Librivox (zipped mp3s)
Length: 1 hr, 30 min
The story: In British-ruled India, the narrator, a correspondent for a colonial newspaper, meets a pair of con-men while riding on the train. Several months later, the two con-men show up at the newspaper office with a wild scheme. They plan to sneak into the border region of Afghanistan with 20 Martini rifles, raise small army of natives, and become kings of the region.
This story enjoyed great admiration when it was first published in the 1890's, but now it is difficult to read without recognizing the racist and colonialist overtones. The view of non-Europeans as so simple as to be swayed by a few Masonic rites and the authority of a white man is a bit difficult to buy. However, these are professional con artists and well-educated Europeans have been taken in by less. What really struck me was the colonialist goal of the story and how it compares to modern news. That one could, with modern weaponry and tactical know-how, train a local army to take over the Afghan mountains seems to be a persistent idea. In fact, I could see this story being adapted to modern times, with only a few adjustments.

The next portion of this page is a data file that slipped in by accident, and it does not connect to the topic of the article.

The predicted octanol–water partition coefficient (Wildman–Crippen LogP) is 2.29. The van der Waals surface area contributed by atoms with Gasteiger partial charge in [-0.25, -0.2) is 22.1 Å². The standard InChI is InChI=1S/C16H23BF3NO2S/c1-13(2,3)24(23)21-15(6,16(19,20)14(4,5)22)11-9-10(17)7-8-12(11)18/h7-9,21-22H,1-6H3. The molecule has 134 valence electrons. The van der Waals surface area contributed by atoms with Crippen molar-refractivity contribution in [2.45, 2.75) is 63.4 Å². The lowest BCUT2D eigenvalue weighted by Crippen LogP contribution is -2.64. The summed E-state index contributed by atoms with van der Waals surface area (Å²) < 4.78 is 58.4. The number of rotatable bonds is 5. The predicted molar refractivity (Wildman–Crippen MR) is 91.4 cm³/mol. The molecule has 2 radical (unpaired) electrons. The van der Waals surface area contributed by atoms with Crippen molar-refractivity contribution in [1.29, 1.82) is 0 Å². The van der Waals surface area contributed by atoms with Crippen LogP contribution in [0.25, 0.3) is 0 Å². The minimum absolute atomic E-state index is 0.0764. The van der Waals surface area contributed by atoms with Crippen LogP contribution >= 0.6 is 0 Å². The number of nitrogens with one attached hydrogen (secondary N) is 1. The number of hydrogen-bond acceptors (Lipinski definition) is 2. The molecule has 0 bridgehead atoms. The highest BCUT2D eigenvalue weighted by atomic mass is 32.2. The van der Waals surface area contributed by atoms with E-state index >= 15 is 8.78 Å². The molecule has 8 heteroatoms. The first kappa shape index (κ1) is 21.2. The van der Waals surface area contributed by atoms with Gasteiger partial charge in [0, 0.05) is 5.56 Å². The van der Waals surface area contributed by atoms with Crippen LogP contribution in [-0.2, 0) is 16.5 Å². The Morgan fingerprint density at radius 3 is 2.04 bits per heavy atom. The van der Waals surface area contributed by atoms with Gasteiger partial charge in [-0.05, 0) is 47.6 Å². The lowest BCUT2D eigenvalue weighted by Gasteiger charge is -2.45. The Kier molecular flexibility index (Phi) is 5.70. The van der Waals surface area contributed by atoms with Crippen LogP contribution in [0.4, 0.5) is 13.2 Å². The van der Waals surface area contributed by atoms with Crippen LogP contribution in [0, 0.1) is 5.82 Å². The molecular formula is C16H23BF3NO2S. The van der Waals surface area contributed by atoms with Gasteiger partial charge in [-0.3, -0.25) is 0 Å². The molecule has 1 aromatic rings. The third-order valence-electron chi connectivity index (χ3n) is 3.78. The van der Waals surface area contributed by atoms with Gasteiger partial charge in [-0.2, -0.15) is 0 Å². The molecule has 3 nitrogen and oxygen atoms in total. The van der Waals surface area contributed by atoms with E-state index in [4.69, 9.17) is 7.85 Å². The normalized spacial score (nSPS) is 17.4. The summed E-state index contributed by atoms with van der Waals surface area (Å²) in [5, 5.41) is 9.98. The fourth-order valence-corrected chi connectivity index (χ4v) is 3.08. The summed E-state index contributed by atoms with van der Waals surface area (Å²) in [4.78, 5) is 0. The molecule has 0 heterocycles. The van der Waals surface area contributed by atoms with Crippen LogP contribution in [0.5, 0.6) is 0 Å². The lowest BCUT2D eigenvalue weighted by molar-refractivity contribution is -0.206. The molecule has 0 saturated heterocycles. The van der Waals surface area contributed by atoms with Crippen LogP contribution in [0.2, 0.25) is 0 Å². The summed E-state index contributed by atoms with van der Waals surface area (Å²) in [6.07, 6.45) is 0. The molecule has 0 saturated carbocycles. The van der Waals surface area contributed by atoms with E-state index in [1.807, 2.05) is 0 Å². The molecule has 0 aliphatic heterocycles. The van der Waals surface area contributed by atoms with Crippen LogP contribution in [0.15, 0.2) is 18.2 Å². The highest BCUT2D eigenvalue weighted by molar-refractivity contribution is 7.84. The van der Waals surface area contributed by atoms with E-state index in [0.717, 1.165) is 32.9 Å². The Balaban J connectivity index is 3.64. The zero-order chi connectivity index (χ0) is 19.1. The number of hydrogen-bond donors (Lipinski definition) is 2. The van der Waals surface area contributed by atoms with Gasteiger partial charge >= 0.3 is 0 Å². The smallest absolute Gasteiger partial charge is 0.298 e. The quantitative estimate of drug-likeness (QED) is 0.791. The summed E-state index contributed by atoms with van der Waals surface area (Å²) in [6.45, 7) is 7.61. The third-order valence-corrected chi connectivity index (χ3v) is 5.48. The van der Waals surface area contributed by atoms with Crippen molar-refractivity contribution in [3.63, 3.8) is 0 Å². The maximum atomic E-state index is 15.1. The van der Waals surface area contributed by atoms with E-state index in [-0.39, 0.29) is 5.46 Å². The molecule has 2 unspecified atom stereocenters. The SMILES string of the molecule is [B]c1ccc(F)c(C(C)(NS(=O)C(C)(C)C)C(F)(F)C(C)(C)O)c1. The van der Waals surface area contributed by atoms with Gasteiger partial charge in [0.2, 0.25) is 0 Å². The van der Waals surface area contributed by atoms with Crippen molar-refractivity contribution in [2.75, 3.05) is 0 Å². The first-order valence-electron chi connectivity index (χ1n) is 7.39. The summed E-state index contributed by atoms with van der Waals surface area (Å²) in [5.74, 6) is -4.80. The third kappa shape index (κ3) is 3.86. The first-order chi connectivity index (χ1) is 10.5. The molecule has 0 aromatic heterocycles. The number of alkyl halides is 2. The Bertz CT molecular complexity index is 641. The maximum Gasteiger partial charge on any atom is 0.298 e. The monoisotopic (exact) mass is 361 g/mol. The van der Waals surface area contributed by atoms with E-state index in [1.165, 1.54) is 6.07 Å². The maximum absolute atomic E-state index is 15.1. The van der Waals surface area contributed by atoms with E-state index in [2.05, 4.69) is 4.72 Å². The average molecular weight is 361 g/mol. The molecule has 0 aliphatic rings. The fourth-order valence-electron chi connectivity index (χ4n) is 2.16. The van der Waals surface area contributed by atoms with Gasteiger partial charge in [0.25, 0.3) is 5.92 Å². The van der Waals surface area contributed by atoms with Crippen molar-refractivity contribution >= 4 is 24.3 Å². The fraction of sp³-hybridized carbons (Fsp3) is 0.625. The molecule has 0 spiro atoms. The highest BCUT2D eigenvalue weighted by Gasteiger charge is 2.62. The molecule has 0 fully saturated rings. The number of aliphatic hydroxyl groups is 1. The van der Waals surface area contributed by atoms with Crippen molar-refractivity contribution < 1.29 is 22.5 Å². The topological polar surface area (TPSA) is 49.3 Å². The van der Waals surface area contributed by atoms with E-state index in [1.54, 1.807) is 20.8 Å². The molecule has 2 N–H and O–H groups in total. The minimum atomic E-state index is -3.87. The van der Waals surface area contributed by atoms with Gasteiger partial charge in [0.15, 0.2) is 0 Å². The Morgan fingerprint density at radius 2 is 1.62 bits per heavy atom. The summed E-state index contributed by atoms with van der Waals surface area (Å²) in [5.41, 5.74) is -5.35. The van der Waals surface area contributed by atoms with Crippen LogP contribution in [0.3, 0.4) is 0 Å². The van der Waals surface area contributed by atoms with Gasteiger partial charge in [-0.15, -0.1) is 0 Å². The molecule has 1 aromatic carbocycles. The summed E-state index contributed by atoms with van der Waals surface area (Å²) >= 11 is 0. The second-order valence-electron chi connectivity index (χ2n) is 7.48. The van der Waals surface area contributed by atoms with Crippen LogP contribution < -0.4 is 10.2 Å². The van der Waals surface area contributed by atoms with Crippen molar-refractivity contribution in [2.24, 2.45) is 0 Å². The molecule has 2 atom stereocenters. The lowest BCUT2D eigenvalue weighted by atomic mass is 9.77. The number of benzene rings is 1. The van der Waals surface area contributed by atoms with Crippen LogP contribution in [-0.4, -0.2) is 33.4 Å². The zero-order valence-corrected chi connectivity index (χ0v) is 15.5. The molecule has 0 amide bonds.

The reader: Phillipa has a beautiful British accent. She reads with a steady pacing, slow enough to take in the words easily, though some people may wish for a faster read. Her dialect for the two con-artists' voices adds character to the recording, though at first I found it hard to understand. The recording is as crisp and clear as one could ask for.